Cornell Woolrich is a familiar name to followers of horror and hard-boiled detective thrillers alike. Black Alibi (1942) was filmed by the team of Producer Val Lewton and Director Jacques Tourneur as The Leopard Man (1943), while his gruesome short story Papa Benjamin was damn-near ruined when used for a segment of the portmanteau film Dr Terror’s House of Horrors (the story featuring Roy Castle).
Death in the Air utilizes the unusual setting of
’s elevated railway
system - to great advantage. Inspector Stephen Lively – inevitably nicknamed ‘Step Lively’ – is on
his way home from work on the ‘El’, a journey that carries him down major city
streets, sixty feet in the air; then the track veers off into Greenwich Street,
where the surroundings change dramatically: New
“The old mangy tenements closed in on both sides, narrowing into a bottleneck and all but scraping the sides of the cars as they threaded through them. There was, at the most, a distance of three yards between the outer rail of the super-structure and their fourth-floor window-ledges, and where fire-escapes protruded only half that much.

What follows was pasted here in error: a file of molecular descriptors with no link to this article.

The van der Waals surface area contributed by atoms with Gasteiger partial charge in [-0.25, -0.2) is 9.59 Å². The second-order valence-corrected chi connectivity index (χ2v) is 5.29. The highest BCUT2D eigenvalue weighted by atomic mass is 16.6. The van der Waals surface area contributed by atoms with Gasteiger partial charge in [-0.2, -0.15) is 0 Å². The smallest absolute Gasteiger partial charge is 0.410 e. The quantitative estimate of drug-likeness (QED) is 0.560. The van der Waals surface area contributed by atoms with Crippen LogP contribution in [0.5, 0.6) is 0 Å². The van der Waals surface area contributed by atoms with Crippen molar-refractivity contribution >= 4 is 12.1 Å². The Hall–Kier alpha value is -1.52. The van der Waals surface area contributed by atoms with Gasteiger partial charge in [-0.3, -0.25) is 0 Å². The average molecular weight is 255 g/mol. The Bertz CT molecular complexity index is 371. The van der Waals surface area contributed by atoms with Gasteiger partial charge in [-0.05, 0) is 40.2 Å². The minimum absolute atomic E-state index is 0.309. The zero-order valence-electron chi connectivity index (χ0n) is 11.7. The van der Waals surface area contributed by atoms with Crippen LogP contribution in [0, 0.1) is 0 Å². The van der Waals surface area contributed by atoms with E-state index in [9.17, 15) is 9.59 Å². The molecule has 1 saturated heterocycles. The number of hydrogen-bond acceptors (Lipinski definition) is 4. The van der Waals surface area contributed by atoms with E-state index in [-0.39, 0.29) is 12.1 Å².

“What saved them from incessant burglarising in this way was simply that there was nothing to burglarise. They were not worth going after. Four out of five were tenantless, windows either boarded up or broken glass cavities yawning at the night. Occasionally a dimly-lighted one floated by, so close it gave those on the train startling impression of being right in the same room with those whose privacy they were cutting across in this way.”
It’s during this part of the journey that the policeman notices two people engaged in a strange dance in one of these apartments, then a little further on realises that the man he’s sharing his compartment with is dead, killed by a bullet coming from outside.
‘Step Lively’s’ nickname is an ironic one, as he’s possibly the most languid policeman employed by the force. After pulling the communication cord, he realises that the journey back to the lighted apartment from which he suspects the bullet came, will involve a tedious journey, as he'll have to first descend to street level, then climb back up again. In the event he decides simply to walk back along the elevated track.
The languid detective’s journey back along the busy railway line, then risking his neck clambering from the line to the open window – where he finds a woman’s corpse and needs to ‘rescue’ it from a blazing building while under the influence of a ‘crazy weed’ reefer that he’s unwittingly discovered in the room and started smoking, makes a riveting read.
Vintage Woolrich, first published in Detective Fiction Weekly in 1936. I found the story reprinted in Murder on the Railways edited by Peter Haining, Orion 1996